Like I said before, Etienne's humor will not be for everyone. I have read some of the reviews about his book and I somewhat have to agree. He does take things a bit too far, but if you want to read some crude humor I suggest this book. It surprised me how easy Etienne's guide was to read. All the jokes were clear and everything flowed well. I still laugh at some of the images in the book. It's one of those things that once you see them they'll stay with you for a long time.

As far as rating goes, throughout the book I was thinking in my head `this is a solid 3 Undead Heads'. I was on the very last chapter, `The Zombie King', and I totally changed my mind. That was probably the funniest, most offensive chapter I have ever read. I was at work reading the ending during lunch and I busted out laughing. My eyes watered and everyone enjoying their lunch in the office looked at me. I went outside to compose myself. But keep in mind that I have a very good sense of humor. I don't find things offensive when it's presented to be for humor. I don't get the feeling of hatred from Etienne so I find it easy to laugh at his jokes. If it wasn't for that last chapter Etienne's book would have received a 3 but I will have to give The Zombie Survival Guide: How to Live like a King After the Outbreak, 4 Undead Heads out of 5.
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on February 14, 2010
Sure, you think you know how to survive the coming Zompocalypse. I did too. But now I know that I was only fooling myself.

Head to a mall?... Are you crazy?

Stay sober and alert?... Are you kidding me, do you want to become infected?

DeForest lays it all down; A history of the Zombie, the science behind zombieism, and how to kill the beasts. But then he goes one step further. He explains, in insane detail, how not only to survive but to live LIKE A KING in the midst of all the chaos. IT CAN BE DONE! And DeForest shows you how.

This book's mix of "in your face" humor and subtle insinuation had my side hurting as I read. Wood or Plastic? Brian or Brain? Complete with visual aids, it made me laugh while forcing me to realize my limitations. From long range weapons to hand to hand fighting style, this book continues where Brooks left off. And, did I mention it is HILARIOUS?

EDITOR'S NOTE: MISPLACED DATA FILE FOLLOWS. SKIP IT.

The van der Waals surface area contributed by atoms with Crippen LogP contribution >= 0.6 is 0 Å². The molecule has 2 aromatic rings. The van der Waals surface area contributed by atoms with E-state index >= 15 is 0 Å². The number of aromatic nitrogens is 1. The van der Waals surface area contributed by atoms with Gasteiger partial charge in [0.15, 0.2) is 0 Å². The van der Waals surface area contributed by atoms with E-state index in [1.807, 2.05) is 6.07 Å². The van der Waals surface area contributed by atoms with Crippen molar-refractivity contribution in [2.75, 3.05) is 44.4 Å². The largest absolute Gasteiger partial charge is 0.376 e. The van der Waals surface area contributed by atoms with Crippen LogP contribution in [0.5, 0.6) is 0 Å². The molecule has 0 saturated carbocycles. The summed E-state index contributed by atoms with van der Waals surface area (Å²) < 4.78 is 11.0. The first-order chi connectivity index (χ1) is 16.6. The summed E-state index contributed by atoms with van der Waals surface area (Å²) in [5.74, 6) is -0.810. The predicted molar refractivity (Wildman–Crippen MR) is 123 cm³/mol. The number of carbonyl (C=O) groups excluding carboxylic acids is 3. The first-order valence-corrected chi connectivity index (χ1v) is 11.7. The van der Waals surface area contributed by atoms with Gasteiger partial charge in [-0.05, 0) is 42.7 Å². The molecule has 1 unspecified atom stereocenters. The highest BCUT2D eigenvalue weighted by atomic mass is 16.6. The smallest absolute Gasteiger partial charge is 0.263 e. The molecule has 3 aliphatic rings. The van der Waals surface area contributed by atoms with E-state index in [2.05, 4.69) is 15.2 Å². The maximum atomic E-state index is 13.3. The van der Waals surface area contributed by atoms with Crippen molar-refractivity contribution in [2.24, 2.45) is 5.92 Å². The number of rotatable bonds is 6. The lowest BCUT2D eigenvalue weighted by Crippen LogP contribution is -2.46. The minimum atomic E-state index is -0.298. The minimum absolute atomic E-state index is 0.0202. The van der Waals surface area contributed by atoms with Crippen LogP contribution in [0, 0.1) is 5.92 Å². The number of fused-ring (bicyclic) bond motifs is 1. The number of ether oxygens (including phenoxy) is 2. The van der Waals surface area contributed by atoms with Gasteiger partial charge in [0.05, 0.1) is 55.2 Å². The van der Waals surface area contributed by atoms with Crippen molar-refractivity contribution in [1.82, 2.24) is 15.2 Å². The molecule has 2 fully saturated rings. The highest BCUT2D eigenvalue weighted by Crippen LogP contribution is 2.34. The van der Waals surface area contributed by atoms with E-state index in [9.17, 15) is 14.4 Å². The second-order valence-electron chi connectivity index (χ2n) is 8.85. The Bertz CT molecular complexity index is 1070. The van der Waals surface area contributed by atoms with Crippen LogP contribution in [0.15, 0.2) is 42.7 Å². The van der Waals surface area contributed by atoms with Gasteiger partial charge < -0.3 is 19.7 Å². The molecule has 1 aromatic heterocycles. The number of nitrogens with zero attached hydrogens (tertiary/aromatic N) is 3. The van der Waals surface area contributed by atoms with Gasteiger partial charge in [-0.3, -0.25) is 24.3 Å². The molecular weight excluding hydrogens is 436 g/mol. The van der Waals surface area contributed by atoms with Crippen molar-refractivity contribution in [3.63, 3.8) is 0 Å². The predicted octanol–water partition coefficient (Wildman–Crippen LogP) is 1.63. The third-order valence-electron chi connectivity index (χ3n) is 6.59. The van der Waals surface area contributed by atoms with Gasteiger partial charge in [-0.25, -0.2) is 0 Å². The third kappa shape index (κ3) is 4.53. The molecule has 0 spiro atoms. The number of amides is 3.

If you want to be completely prepared for the outbreak (and deep down we all know it's coming), and you also want to laugh your arse off, buy this book now. If you want to wait around and let whatever happens control your fate, you still need the book. Might as well go out laughing and knowing what you should be doing, you slacker...
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on November 23, 2010
If I have learned one thing since getting my Kindle: PREVIEW PREVIEW PREVIEW

I bought this book along with World War Z and a bunch of other books when I first got my Kindle. The cover was cheesy but funny, and I was in the mood for what I thought would be a good zombie parody along the lines of Zombieland. It isn't a good parody. It is a barely tolerable book. The humor is course and geared toward teenage boys. The writing is choppy. If I had previewed the book first, I would have realized the sub-par production and writing. So my fault for not previewing. I'm definitely going to be more careful.
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on February 24, 2011
I bought this book thinking it would be along the lines of Max Brooks Zombie Survival Guide.
Instead what I got was poorly written, and high school like level of wildly sloppy writing that I can only describe as utter garbage. The author almost literally mentions male genitalia more than zombies throughout the "book". I read over half the book hoping the humor would pick up, but it never did. At best this book is a high school interpretation of the classic Zombie Survival guide, filled with misspellings and repetative amounts of just plain poor humor.
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on October 8, 2012

Let's get this out of the way first:

●THIS IS NOT AN ABSOLUTE GUIDE FOR SERIOUS POST-APOCALYPTIC/ZOMBIE ATTACK SURVIVAL!!!! So if you are a hard-core survivalist, you might consider a different book.